However, I do have some disappointments to register. But they aren’t unique to Lost in Space, but to current science fiction in general. Lost in Space (2018) looks very realistic. The sets, props and special effects are excellent. However, the science behind the story is rather lame. They practically don’t try. The Jupiter class spaceships are fueled by liquid methane. That’s just silly. Even sillier is when they find a substitute in high-grade alien-bat guano. Plus the apparent amount of fuel that each Jupiter holds is only a couple hundred gallons. I won’t give away the story secrets of the interstellar travel methods, but it’s closer to comic book terminology.

What disappoints me about modern science fiction is the total lack of realism regarding space travel. We’ve just given up and turned outer space into fantasyland. Spaceships are now equal to flying dragons or magical portals. Writers, if they make any effort at all to explain how we can travel in space, throw out a few gobbledygook words. The word wormhole is the new abracadabra. Man is that depressing.

I grew up reading science fiction believing that some stories were serious speculation about how humans might one day travel into space. I doubt 1-in-100 SF stories today even try to imagine something real.

Lost in Space (2018) has become a 1965 kids story for 2018 adults. Science fiction now lives on nostalgia. Hell, most visual science fiction today are remakes of films, shows, and comics from the 1960s and 1970s.  I read “What’s Going Wrong With Sci-Fi?” this morning from Esquire, which the essay opens with:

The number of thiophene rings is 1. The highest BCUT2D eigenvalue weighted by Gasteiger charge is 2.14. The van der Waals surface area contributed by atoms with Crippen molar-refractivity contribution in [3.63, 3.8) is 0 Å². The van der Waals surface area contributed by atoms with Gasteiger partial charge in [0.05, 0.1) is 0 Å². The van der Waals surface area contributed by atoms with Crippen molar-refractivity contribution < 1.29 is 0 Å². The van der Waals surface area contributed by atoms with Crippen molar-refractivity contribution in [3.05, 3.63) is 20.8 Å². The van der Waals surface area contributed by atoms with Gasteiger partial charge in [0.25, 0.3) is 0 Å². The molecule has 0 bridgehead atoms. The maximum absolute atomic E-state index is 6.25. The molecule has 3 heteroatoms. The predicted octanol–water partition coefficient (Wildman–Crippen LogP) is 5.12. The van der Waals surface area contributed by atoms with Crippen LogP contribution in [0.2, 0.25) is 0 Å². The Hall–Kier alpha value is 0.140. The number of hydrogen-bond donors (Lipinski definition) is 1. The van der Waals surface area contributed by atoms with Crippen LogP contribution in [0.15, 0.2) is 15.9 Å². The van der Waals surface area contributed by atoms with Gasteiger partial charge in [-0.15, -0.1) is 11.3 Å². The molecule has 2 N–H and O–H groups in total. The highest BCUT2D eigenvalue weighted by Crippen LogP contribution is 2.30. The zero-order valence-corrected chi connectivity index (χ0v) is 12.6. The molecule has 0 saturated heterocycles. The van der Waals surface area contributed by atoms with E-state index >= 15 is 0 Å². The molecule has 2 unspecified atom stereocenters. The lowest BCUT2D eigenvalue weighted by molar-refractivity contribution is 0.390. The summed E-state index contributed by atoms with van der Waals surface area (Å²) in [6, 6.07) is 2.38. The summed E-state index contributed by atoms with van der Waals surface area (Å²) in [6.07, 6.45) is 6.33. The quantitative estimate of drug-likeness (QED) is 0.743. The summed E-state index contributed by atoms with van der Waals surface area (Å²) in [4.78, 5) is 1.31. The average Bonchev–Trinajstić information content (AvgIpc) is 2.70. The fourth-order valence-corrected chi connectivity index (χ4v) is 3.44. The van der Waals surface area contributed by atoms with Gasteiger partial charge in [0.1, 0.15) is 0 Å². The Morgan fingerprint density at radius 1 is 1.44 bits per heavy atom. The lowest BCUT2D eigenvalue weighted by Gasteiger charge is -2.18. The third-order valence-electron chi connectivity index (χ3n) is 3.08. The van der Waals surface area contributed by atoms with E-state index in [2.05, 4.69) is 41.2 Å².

“One of the problems with science fiction,” said Ridley Scott back in 2012 ahead of the release of Prometheus, “is the fact that everything is used up. Every type of spacesuit, every type of spacecraft is vaguely familiar. The corridors are similar, the planets are similar. So what you try to do is lean more heavily on the story and the characters.”

And Scott is only complaining from a filmmaker’s perspective. I’m complaining that science fiction has practically given up on any kind of basis in science. Readers and watchers only want escapism. Lost in Space (2018) is good escapism but bad science fiction.

Half a century ago, NASA gave us Project Gemini and Project Apollo. Being a science fiction fan in the 1960s meant believing that humans would make it to Mars and beyond in our lifetimes. Well, our lifetimes are almost over and we’re still orbiting the Earth dreaming of beyond.